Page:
An insurer may, but is not required to, pay an expense incurred before an assessment of attendant care needs that complies with this section is submitted to the insurer.A similar provision (39(3)) can be found in the SABS that applies prior to September 1, 2010. Seems pretty clear. An insurer would not have to pay for attendant care expenses before a Form 1 is submitted by a claimant.
Well it seems that might not be true according to T.N. v. The Personal (FSCO A6-0003999, July 26, 2012) which deals with s. 39(3) of the Old SABS.
The provisions of s. 39 (Old SABS) clearly indicated that an insurer was only obliged to begin payment within 10 business days after receipt of the Form 1. Similarly, the insurer’s right to assess attendant care needs and correspondingly adjust payments appeared to arise only after receipt of the Form 1. Pending receipt of the Form 1, the insurer had no explicit right to assess the claimant's attendant care needs.
Arbitrator Bayefsky found that s. 39(3) did not displace the insurer’s obligation to pay “reasonable and necessary Attendant Care Benefits” determined in accordance with a submitted Form 1. While s. 39(3) provided that an insurer was not required to pay Attendant Care Benefits before the Form 1 was submitted, this did not, in Arbitrator Bayefsky’s view, mean that a claimant forfeited their right to attendant care benefits prior to submitting a Form 1.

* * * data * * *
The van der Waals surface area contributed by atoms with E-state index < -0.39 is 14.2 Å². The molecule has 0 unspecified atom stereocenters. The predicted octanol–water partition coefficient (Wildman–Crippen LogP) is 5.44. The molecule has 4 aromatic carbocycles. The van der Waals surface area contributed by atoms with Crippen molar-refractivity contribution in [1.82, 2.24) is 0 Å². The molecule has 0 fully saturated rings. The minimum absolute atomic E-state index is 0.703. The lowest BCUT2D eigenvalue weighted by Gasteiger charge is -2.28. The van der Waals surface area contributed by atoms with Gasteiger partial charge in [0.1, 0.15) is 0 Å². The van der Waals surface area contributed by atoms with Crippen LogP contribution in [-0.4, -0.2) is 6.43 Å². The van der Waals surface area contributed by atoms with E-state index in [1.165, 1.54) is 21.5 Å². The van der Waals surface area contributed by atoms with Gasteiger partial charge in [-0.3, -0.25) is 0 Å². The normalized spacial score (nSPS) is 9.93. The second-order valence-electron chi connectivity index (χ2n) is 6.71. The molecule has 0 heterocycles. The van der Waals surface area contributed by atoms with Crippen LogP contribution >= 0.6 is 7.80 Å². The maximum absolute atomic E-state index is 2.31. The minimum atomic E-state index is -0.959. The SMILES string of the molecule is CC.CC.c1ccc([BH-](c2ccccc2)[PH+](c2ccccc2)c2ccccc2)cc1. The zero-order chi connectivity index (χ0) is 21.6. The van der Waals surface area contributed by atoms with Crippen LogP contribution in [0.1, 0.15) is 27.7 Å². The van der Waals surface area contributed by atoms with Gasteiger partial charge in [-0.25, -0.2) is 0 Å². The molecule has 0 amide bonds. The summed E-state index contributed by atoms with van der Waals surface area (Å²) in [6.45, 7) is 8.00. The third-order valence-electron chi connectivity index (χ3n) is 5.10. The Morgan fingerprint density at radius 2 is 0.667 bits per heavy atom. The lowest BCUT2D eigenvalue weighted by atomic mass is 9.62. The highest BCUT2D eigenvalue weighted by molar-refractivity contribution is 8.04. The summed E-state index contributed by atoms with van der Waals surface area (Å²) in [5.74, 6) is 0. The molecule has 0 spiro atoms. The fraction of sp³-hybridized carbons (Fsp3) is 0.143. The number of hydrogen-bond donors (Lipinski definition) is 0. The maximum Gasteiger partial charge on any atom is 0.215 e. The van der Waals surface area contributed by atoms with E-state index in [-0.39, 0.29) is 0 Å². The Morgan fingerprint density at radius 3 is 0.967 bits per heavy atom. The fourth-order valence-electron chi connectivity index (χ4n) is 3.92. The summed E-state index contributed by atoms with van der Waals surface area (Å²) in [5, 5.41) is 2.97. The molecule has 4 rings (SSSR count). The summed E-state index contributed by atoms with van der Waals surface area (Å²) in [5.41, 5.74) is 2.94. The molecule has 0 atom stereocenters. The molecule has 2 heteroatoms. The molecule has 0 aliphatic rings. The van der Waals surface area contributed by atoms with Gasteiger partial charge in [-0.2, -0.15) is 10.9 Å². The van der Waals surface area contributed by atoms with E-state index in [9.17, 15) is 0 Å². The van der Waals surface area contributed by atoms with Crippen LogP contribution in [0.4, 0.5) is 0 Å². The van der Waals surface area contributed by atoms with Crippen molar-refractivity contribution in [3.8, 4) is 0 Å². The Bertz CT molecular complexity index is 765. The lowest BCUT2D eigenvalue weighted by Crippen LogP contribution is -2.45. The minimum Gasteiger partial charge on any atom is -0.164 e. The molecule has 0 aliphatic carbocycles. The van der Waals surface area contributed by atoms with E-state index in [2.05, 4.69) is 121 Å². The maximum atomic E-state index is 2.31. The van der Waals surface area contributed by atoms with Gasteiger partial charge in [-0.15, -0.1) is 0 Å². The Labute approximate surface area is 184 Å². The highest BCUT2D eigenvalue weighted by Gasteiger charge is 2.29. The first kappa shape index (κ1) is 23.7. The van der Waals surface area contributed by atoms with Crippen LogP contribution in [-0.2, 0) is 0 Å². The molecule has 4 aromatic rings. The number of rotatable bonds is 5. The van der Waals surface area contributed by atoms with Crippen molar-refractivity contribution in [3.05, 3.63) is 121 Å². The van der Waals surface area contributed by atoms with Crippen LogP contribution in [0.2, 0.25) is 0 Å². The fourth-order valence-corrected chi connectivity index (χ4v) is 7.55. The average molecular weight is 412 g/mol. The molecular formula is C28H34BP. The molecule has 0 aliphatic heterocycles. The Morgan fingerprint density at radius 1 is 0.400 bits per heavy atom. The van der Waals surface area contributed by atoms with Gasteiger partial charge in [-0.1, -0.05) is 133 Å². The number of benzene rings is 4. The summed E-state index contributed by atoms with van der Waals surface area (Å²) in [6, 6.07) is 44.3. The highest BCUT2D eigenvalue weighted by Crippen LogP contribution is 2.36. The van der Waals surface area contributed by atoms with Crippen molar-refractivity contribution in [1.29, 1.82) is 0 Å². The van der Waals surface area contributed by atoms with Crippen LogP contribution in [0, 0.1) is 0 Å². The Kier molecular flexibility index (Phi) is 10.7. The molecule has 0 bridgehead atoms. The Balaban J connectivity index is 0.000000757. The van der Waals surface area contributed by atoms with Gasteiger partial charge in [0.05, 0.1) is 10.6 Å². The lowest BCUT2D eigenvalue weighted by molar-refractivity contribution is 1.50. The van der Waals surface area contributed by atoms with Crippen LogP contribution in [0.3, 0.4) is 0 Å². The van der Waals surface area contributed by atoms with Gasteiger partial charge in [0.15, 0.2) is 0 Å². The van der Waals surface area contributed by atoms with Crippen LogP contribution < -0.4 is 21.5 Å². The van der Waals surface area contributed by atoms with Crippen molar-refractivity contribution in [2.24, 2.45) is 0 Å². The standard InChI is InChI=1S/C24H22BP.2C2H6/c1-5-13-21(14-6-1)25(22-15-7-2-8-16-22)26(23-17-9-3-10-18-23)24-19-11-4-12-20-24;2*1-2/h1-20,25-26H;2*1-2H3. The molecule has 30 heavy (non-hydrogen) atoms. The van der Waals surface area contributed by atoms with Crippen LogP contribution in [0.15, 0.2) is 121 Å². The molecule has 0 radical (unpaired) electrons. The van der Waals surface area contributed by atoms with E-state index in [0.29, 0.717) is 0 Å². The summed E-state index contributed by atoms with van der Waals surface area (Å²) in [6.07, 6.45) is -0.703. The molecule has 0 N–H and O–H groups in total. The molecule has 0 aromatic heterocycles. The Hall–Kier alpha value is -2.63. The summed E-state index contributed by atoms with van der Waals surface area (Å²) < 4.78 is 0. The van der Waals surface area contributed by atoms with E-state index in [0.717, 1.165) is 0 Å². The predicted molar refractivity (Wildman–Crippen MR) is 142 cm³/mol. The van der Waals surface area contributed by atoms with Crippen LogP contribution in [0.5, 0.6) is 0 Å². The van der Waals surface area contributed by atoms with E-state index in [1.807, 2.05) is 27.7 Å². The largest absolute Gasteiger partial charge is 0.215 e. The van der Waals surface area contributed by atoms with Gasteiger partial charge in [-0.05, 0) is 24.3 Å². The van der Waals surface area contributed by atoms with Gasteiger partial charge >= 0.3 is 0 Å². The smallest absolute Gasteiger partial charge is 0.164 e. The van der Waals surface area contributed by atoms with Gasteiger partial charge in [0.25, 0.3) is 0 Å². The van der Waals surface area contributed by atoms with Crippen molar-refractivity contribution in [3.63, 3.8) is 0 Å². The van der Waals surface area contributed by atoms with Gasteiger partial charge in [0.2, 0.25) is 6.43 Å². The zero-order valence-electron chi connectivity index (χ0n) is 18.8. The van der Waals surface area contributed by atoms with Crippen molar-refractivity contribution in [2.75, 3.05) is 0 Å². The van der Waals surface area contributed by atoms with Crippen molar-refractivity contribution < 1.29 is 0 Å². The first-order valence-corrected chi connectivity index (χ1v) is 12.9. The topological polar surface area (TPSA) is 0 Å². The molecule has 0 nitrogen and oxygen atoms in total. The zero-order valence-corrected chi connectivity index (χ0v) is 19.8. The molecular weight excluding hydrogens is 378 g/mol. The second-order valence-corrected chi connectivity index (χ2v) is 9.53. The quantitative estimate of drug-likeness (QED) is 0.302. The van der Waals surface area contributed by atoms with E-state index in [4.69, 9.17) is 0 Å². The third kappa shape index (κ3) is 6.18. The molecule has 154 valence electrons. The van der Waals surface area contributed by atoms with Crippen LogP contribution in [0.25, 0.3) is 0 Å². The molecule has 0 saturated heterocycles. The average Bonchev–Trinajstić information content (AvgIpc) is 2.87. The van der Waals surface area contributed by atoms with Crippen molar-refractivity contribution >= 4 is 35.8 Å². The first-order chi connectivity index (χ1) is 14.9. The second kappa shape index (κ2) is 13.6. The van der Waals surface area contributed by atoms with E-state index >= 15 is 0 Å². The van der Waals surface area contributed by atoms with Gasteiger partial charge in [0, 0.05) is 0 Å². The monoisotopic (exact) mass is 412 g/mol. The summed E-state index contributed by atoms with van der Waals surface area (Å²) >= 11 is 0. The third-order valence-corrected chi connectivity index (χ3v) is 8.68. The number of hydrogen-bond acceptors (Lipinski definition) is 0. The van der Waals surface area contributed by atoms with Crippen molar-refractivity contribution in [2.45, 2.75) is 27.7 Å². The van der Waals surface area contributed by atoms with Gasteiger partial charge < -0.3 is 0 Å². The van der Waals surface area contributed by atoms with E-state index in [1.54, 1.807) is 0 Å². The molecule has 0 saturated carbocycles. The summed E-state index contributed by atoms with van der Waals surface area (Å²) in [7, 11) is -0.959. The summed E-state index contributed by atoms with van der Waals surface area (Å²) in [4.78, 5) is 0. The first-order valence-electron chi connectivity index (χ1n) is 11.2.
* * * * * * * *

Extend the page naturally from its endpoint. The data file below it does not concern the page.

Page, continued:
These provisions were included in the SABS specifically to prevent retroactive claims for attendant care in an effort to contain fraud in the system. An insurer is at a considerable disadvantage when presented with a claim for 6 months of retroactive attendant care benefits during which it may have limited or no information as to the extent of the attendant care needs or “expenses incurred”.
Insurers can expect for retroactive attendant care benefit claims which will likely be used as leverage for settlements. The best advice for containing exposure is to proactively request submission of For 1s where the claim does not involve a minor injury.